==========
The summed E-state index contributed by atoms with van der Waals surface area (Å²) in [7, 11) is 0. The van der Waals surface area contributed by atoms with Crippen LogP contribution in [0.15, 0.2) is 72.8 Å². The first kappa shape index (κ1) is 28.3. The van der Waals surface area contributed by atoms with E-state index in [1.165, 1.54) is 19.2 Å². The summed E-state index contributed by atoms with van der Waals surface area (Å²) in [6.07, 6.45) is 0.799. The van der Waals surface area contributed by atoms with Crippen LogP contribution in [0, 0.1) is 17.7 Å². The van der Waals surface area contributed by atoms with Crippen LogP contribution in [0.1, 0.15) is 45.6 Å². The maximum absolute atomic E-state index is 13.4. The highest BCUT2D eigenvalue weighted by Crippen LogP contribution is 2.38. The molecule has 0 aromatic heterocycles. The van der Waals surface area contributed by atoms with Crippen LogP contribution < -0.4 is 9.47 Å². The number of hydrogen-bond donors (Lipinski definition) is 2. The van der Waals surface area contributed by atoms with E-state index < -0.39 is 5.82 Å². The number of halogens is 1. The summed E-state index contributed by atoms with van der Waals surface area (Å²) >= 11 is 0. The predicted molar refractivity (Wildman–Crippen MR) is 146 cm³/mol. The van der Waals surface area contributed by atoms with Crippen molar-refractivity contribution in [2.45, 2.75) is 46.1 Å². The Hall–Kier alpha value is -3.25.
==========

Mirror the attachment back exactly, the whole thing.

The summed E-state index contributed by atoms with van der Waals surface area (Å²) in [7, 11) is 0. The van der Waals surface area contributed by atoms with Crippen LogP contribution in [0.15, 0.2) is 72.8 Å². The first kappa shape index (κ1) is 28.3. The van der Waals surface area contributed by atoms with E-state index in [1.165, 1.54) is 19.2 Å². The summed E-state index contributed by atoms with van der Waals surface area (Å²) in [6.07, 6.45) is 0.799. The van der Waals surface area contributed by atoms with Crippen LogP contribution in [0, 0.1) is 17.7 Å². The van der Waals surface area contributed by atoms with Crippen LogP contribution in [0.1, 0.15) is 45.6 Å². The maximum absolute atomic E-state index is 13.4. The highest BCUT2D eigenvalue weighted by Crippen LogP contribution is 2.38. The molecule has 0 aromatic heterocycles. The van der Waals surface area contributed by atoms with Crippen LogP contribution < -0.4 is 9.47 Å². The number of hydrogen-bond donors (Lipinski definition) is 2. The van der Waals surface area contributed by atoms with E-state index < -0.39 is 5.82 Å². The number of halogens is 1. The summed E-state index contributed by atoms with van der Waals surface area (Å²) >= 11 is 0. The predicted molar refractivity (Wildman–Crippen MR) is 146 cm³/mol. The van der Waals surface area contributed by atoms with Crippen molar-refractivity contribution in [2.45, 2.75) is 46.1 Å². The Hall–Kier alpha value is -3.25.